I just returned from South Bend, Indiana, on Sunday night — a good visit with a congregation out of my Church of Christ heritage. But these are folks that are determined to walk in the Spirit. Among them is a man named Larry. On Sunday morning, I was sharing “Lessons I’ve Learned” with the church. I encouraged them to get the “Lordship issue” settled, to be sure they have named Jesus Lord of their lives, as well as personal Savior. “In fact,” I said, “since Paul says we confess with our mouths that ‘Jesus is Lord,’ and since Jesus said that He would confess us before the Father if we confess Him before men, be sure that you have done that. Is there anyone here who has never given public testimony to the Lordship of Jesus in your life?” Perhaps a half dozen people rose to confess Jesus as Lord of their lives. I began speaking again, and a few minutes into my message, there was a ‘divine interruption’ as ‘the last man’ stood. What happened next amazed me.
“For thirty-six years, I was a confirmed atheist,” he said. “Some months ago I was diagnosed with terminal cancer. A few weeks following, my Pentecostal cousin came over to our house and asked if she could pray for me. Even though I probably reluctantly granted her desire, I had no expectations. But suddenly there was a wind–that’s the only way I know how to describe it–a wind of God that blew across me, and I am healed. I want to confess that Jesus is Lord and that Jesus is now my Lord!”
Yes! That’s the way we want people to come to the Lord. Let them know Him, know His power, His presence. Let us pray that people will have Saul of Tarsus type experiences and will proclaim Jesus Lord of their lives.
Elijah, Moses, Daniel, Deborah, Paul, Peter—all those men and women of old depended on a God Who is still present, who is working. “My Father is always at his work to this very day, and I, too, am working,” Jesus told the gathered Jerusalem crowd that day at the pool of Bethesda. A man had been healed. The crowd was astonished. Not Jesus. His Father was and is always working.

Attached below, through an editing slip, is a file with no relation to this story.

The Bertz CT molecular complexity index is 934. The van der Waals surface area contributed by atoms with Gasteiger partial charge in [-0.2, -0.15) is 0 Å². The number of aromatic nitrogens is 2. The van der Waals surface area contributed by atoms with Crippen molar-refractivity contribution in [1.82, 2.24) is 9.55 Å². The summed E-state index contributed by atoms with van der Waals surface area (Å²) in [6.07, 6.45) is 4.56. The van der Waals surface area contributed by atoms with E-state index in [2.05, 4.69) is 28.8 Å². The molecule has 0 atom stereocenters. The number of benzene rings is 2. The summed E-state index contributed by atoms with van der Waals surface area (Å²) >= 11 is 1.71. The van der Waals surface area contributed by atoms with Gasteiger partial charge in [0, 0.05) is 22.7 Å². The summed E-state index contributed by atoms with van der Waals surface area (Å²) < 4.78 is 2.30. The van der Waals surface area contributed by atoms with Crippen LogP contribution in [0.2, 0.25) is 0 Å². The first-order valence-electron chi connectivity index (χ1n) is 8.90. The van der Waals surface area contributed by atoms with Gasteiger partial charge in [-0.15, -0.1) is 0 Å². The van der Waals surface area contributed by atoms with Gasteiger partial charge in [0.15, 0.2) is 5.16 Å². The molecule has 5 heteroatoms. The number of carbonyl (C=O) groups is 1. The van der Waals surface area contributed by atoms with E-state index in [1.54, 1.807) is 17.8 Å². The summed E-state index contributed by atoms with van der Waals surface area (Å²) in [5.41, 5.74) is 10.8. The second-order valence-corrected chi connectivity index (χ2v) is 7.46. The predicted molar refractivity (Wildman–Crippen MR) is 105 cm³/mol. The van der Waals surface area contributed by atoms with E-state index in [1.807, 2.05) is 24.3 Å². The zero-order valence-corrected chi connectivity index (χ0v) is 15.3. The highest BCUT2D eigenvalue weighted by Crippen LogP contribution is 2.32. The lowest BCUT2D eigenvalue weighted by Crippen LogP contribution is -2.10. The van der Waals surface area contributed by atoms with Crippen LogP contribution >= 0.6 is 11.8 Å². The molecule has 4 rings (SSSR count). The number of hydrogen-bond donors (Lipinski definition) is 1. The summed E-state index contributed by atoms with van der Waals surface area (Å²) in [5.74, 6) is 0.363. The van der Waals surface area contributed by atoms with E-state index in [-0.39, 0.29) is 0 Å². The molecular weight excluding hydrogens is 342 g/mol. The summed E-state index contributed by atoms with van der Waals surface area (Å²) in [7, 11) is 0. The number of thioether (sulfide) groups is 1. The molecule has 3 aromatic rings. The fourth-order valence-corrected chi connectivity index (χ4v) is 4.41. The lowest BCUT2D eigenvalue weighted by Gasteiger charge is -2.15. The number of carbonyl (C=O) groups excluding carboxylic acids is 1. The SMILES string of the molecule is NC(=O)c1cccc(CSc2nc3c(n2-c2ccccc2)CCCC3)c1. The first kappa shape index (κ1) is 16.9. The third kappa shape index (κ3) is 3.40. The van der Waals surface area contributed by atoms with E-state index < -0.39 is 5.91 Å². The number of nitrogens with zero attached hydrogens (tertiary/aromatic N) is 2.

Two things have happened to me lately that were the kind of intervention one hopes for and prays for.
Six years ago I was having trouble with my left knee. I went to an orthopedic physician who eventually did arthroscopic surgery on that knee and during the process said, “I’m not able to clean out all the debris.” Then almost offhandedly he said, “I’ve replaced knees that are not this bad.”
I (falsely) assumed that the next step would be knee replacement. We should never assume! One of my sisters has had both knees replaced. Another has had both hips replaced. And the third has had one hip replaced. Evidence that I probably will have to have that, too, right? Wrong. Never assume the worse. In the Lord, we keep praying for His intervention.
I was so convinced that the orthopedic surgeon would suggest knee replacements, I put off going as long as I could.
I began having severe pain in my right knee. More evidence! Not true. It was an assumption.
Finally, after going through my schedule and preparing myself mentally for a time out for knee replacements, I went to the doctor.
Much to my joy, he found fluid on my right knee (that could be drained and relieve the pain) and the severity in both knees no where near replacement time.
For six years I had believed a lie.
Two months ago, during a routine physical, the doctor found a “nodule at the base of my right lung.” He did not seem to be too concerned (but then what doctor is going to act concerned when talking to you), yet wanted me to come back in two months for another x-ray. This time, I did better on the faith side. I refused to go into anxiety (by God’s grace), did have some people praying, and waited until early this week for the second x-ray. Waiting in the room for the doctor to come tell me the results, I pondered what would happen if there really was a severe problem. But I still was not walking in anxiety, just talking to the Lord about life, what is yet to do, and whether or not I would be around for a while.
“Nothing,” was his verdict when he viewed the second x-ray. “It was either there and is no longer, or it was some kind of fluke, but there is nothing there.”
So, let us “trust in the Lord with all our hearts and lean not on our own understanding. In all our ways acknowledge Him and He will direct our ways!”
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